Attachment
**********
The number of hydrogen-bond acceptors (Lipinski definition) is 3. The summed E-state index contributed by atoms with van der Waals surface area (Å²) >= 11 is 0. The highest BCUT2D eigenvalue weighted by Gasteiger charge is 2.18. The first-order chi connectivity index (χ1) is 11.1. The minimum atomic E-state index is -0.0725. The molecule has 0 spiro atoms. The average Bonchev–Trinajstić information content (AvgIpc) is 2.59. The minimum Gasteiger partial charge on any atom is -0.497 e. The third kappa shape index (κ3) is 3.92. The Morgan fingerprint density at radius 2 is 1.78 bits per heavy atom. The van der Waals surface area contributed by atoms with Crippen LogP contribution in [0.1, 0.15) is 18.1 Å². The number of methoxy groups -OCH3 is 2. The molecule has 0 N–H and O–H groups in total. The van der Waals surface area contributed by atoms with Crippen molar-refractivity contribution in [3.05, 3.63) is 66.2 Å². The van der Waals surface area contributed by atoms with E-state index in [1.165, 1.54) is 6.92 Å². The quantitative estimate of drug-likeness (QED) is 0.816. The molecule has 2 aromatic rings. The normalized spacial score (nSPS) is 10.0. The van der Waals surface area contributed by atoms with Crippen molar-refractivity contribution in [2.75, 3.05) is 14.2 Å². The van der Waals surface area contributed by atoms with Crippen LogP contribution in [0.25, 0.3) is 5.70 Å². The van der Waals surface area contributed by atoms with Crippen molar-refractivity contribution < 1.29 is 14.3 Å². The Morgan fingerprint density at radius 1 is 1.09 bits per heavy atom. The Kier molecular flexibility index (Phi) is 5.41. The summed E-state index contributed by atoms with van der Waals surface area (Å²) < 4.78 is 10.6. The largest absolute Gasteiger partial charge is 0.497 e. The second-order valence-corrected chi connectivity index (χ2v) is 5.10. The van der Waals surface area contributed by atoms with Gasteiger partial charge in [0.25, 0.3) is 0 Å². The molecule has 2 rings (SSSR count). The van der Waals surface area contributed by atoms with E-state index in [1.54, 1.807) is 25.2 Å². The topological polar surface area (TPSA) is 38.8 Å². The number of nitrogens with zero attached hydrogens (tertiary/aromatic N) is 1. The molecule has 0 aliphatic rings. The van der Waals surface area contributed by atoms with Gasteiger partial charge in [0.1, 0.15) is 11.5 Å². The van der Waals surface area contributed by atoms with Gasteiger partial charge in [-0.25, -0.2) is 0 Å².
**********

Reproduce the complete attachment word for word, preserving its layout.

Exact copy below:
The number of hydrogen-bond acceptors (Lipinski definition) is 3. The summed E-state index contributed by atoms with van der Waals surface area (Å²) >= 11 is 0. The highest BCUT2D eigenvalue weighted by Gasteiger charge is 2.18. The first-order chi connectivity index (χ1) is 11.1. The minimum atomic E-state index is -0.0725. The molecule has 0 spiro atoms. The average Bonchev–Trinajstić information content (AvgIpc) is 2.59. The minimum Gasteiger partial charge on any atom is -0.497 e. The third kappa shape index (κ3) is 3.92. The Morgan fingerprint density at radius 2 is 1.78 bits per heavy atom. The van der Waals surface area contributed by atoms with Crippen LogP contribution in [0.1, 0.15) is 18.1 Å². The number of methoxy groups -OCH3 is 2. The molecule has 0 N–H and O–H groups in total. The van der Waals surface area contributed by atoms with Crippen molar-refractivity contribution in [3.05, 3.63) is 66.2 Å². The van der Waals surface area contributed by atoms with E-state index in [1.165, 1.54) is 6.92 Å². The quantitative estimate of drug-likeness (QED) is 0.816. The molecule has 2 aromatic rings. The normalized spacial score (nSPS) is 10.0. The van der Waals surface area contributed by atoms with Crippen molar-refractivity contribution in [2.75, 3.05) is 14.2 Å². The van der Waals surface area contributed by atoms with Crippen LogP contribution in [0.25, 0.3) is 5.70 Å². The van der Waals surface area contributed by atoms with Crippen molar-refractivity contribution < 1.29 is 14.3 Å². The Morgan fingerprint density at radius 1 is 1.09 bits per heavy atom. The Kier molecular flexibility index (Phi) is 5.41. The summed E-state index contributed by atoms with van der Waals surface area (Å²) < 4.78 is 10.6. The largest absolute Gasteiger partial charge is 0.497 e. The second-order valence-corrected chi connectivity index (χ2v) is 5.10. The van der Waals surface area contributed by atoms with Gasteiger partial charge in [0.25, 0.3) is 0 Å². The molecule has 2 rings (SSSR count). The van der Waals surface area contributed by atoms with E-state index in [1.54, 1.807) is 25.2 Å². The topological polar surface area (TPSA) is 38.8 Å². The number of nitrogens with zero attached hydrogens (tertiary/aromatic N) is 1. The molecule has 0 aliphatic rings. The van der Waals surface area contributed by atoms with Gasteiger partial charge in [0.1, 0.15) is 11.5 Å². The van der Waals surface area contributed by atoms with Gasteiger partial charge in [-0.25, -0.2) is 0 Å².